Students might be more concerned about fending off a cold than acquiring leprosy, but one professor hopes to draw more attention to neglected diseases such as these.
Peter Hotez, chair of the Microbiology, Immunology and Tropical Diseases department, began a new scientific journal called Public Library of Science: Neglected Tropical Diseases.
Neglected tropical diseases are relatively unknown infectious diseases that are most predominate in rural areas, usually within developing countries. NTDs include leprosy, leishmaniasis, schistosomiasis and the human hookworm, the object of the Hotez’s latest research. Hotez hopes that the journal will improve collaboration and cooperation among researchers and experts studying NTDs.
But the aim of the new journal goes beyond medical research. Hotez said he hopes it will allow scientists to advocate for greater awareness and treatment of NTDs. He believes NTDs have been ignored not only by pharmaceutical companies, but also local, national and international communities.
“NTDs are below the radar screens of health services and politicians because they afflict populations that are often marginalized with little political voice,” he said. “Almost all of the major G8 initiatives.are specific for HIV/AIDS, malaria, TB. There is no such major initiative for the NTDs.”
Hotez’s effort to help some of the world’s poorest citizens has already caught the eye of several charitable organizations. The Bill and Melinda Gates Foundation recently gave $1.1 million to the PLoS journal, and Hotez spoke about NTD’s with former President Jimmy Carter at the Clinton Global Initiative in New York last week.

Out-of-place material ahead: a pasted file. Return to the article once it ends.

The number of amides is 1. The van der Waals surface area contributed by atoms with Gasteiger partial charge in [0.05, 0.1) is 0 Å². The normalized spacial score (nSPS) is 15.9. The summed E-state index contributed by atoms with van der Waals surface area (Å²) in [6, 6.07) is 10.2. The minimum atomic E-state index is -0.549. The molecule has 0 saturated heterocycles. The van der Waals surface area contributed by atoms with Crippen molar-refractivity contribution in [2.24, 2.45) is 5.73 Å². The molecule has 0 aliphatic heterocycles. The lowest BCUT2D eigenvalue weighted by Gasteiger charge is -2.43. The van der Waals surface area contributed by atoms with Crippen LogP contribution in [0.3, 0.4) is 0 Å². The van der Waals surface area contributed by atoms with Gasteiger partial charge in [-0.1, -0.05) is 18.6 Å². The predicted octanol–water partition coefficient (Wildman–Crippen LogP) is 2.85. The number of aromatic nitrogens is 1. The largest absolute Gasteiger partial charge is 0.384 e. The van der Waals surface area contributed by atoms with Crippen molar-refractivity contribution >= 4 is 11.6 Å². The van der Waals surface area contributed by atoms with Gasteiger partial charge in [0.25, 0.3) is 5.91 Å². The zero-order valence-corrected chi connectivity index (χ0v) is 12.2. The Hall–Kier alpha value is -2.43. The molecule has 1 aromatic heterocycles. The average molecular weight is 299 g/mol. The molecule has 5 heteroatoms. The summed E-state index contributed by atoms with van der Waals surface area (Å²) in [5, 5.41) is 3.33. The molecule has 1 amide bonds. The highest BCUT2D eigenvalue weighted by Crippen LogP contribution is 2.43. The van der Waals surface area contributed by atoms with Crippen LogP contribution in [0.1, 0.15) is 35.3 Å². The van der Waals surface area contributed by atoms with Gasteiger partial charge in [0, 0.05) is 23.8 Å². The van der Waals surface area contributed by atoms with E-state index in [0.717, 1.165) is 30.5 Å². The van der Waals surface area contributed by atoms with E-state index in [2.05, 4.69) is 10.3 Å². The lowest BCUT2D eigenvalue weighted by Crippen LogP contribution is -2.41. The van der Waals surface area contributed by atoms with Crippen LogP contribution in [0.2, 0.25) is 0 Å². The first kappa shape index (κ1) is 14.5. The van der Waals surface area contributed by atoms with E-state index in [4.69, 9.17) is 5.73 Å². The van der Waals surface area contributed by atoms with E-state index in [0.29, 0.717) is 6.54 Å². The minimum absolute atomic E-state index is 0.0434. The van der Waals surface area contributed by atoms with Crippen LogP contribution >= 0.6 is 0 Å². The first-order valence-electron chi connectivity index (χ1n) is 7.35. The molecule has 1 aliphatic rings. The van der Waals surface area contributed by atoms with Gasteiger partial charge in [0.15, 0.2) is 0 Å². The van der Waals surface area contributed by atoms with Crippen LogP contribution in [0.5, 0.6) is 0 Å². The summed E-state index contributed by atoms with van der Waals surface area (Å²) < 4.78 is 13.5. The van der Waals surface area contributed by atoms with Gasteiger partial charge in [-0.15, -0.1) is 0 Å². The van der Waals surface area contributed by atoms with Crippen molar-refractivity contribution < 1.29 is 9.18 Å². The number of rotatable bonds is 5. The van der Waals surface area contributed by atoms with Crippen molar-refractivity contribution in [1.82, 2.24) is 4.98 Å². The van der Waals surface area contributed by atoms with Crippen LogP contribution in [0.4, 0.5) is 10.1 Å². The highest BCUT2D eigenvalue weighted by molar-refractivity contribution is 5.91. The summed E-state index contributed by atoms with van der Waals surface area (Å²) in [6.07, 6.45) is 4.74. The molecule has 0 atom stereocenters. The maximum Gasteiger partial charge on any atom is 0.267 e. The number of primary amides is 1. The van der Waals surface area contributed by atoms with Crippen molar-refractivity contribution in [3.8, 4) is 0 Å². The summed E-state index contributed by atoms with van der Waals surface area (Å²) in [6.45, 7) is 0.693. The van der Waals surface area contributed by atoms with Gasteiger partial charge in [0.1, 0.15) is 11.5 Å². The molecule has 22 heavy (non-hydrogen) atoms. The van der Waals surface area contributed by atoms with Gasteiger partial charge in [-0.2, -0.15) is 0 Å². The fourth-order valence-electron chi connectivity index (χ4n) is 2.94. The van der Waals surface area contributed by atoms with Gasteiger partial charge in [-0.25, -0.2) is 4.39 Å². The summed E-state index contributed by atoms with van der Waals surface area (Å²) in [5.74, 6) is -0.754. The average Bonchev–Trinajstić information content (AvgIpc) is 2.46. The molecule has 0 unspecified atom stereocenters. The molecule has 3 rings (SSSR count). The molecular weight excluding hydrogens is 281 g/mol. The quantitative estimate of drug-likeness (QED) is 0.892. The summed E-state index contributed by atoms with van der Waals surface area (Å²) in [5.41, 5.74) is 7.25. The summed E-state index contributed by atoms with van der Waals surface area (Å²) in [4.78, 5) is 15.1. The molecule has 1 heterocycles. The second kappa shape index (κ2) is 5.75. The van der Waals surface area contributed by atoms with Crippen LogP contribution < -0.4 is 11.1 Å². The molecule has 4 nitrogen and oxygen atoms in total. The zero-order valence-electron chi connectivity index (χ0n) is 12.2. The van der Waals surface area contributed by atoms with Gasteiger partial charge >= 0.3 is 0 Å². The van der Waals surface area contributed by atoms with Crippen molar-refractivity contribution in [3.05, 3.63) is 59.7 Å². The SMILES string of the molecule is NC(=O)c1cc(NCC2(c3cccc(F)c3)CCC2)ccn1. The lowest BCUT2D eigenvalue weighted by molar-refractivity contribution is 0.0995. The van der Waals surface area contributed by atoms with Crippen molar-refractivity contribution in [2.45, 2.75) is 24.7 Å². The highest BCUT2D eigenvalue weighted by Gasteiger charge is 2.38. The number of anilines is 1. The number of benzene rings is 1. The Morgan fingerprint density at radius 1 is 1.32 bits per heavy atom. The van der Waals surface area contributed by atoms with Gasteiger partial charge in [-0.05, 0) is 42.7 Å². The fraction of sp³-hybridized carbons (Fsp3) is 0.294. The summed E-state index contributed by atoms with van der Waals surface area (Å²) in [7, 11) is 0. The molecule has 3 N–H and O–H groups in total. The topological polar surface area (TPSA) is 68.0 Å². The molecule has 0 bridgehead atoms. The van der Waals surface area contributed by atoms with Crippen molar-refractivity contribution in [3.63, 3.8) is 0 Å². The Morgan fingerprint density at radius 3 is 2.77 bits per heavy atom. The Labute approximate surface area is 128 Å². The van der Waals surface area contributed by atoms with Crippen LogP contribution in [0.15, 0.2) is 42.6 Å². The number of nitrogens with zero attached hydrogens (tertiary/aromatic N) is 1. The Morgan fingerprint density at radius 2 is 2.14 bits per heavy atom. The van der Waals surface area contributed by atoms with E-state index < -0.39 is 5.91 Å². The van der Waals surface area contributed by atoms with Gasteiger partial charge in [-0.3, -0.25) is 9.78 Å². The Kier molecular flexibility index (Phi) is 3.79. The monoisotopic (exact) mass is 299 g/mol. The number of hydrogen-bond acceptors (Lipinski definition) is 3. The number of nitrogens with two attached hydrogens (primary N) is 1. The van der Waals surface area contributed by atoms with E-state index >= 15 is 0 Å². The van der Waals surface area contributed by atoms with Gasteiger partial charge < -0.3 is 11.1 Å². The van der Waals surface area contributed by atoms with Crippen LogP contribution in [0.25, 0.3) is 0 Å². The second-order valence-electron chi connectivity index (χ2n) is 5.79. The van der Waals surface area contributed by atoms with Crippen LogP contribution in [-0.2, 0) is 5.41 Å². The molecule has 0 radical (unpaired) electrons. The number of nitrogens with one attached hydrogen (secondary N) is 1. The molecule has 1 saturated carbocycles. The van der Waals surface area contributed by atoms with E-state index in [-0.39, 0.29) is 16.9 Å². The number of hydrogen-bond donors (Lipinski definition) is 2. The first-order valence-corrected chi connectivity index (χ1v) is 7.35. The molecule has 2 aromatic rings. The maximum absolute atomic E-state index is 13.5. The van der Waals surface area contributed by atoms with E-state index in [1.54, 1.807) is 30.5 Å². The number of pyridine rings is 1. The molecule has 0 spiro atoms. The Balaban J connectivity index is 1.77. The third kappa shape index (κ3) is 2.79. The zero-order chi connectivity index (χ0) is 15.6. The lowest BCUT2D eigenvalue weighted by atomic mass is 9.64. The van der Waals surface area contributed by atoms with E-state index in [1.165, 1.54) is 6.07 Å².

“We are interested in developing vaccines for all the NTDs,” he said.
Few researchers have focused on NTDs in recent years, especially in the pharmaceutical industry. Hotez said that of the nearly 1,400 drugs approved for use during the period from 1975 to1999, less than 0.5 percent have been for tropical diseases.
“Treatment for (the NTD) African Sleeping Sickness is currently Melarsoprol, a compound that contains arsenic and was developed in the 1940s and ’50s,” he said.
“We have now the entire genome in hand and could make new drugs were it not for the absence of a commercial market,” Hotez said.
Microbiology professor Maria Elena Bottazzi and Jeffery Bethony in the medical school both serve on the editorial board for the publication.
“It’s not very easy to get research published, especially when it involves the developing world,” Bottazzi said. “We’re excited to do more advocacy, not only with the scientific community, but also the general population.”
The PLoS journal will feature an innovative “open access” feature, by which any scientist, physician or public health official can contribute research to the journal’s Web site.